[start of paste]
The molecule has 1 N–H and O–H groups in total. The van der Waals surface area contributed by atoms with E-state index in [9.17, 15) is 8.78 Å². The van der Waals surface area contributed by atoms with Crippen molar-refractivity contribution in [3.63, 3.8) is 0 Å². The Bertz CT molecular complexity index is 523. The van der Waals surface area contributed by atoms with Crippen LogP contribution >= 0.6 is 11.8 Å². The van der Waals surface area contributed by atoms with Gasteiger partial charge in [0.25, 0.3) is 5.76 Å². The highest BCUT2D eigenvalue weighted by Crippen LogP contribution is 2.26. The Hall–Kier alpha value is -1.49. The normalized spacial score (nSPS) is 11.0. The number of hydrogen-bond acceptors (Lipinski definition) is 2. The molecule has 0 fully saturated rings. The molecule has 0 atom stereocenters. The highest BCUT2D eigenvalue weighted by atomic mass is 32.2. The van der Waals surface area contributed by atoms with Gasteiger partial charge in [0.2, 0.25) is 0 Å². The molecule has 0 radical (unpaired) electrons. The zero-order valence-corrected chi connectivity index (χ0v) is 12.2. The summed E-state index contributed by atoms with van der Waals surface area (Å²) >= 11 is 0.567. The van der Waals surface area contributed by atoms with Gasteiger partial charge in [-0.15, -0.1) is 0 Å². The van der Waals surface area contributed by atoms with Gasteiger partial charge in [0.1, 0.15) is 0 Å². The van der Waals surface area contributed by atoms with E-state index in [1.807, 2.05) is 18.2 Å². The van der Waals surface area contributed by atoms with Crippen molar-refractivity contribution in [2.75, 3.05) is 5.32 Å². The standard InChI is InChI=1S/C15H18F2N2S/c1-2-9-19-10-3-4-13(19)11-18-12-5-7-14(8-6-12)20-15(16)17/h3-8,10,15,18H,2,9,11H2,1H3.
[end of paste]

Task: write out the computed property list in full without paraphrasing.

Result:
The molecule has 1 N–H and O–H groups in total. The van der Waals surface area contributed by atoms with E-state index in [9.17, 15) is 8.78 Å². The van der Waals surface area contributed by atoms with Crippen molar-refractivity contribution in [3.63, 3.8) is 0 Å². The Bertz CT molecular complexity index is 523. The van der Waals surface area contributed by atoms with Crippen LogP contribution >= 0.6 is 11.8 Å². The van der Waals surface area contributed by atoms with Gasteiger partial charge in [0.25, 0.3) is 5.76 Å². The highest BCUT2D eigenvalue weighted by Crippen LogP contribution is 2.26. The Hall–Kier alpha value is -1.49. The normalized spacial score (nSPS) is 11.0. The number of hydrogen-bond acceptors (Lipinski definition) is 2. The molecule has 0 fully saturated rings. The molecule has 0 atom stereocenters. The highest BCUT2D eigenvalue weighted by atomic mass is 32.2. The van der Waals surface area contributed by atoms with Gasteiger partial charge in [0.2, 0.25) is 0 Å². The molecule has 0 radical (unpaired) electrons. The zero-order valence-corrected chi connectivity index (χ0v) is 12.2. The summed E-state index contributed by atoms with van der Waals surface area (Å²) >= 11 is 0.567. The van der Waals surface area contributed by atoms with Gasteiger partial charge in [-0.15, -0.1) is 0 Å². The van der Waals surface area contributed by atoms with Gasteiger partial charge in [0.1, 0.15) is 0 Å². The van der Waals surface area contributed by atoms with E-state index in [1.807, 2.05) is 18.2 Å². The van der Waals surface area contributed by atoms with Crippen molar-refractivity contribution in [2.75, 3.05) is 5.32 Å². The standard InChI is InChI=1S/C15H18F2N2S/c1-2-9-19-10-3-4-13(19)11-18-12-5-7-14(8-6-12)20-15(16)17/h3-8,10,15,18H,2,9,11H2,1H3.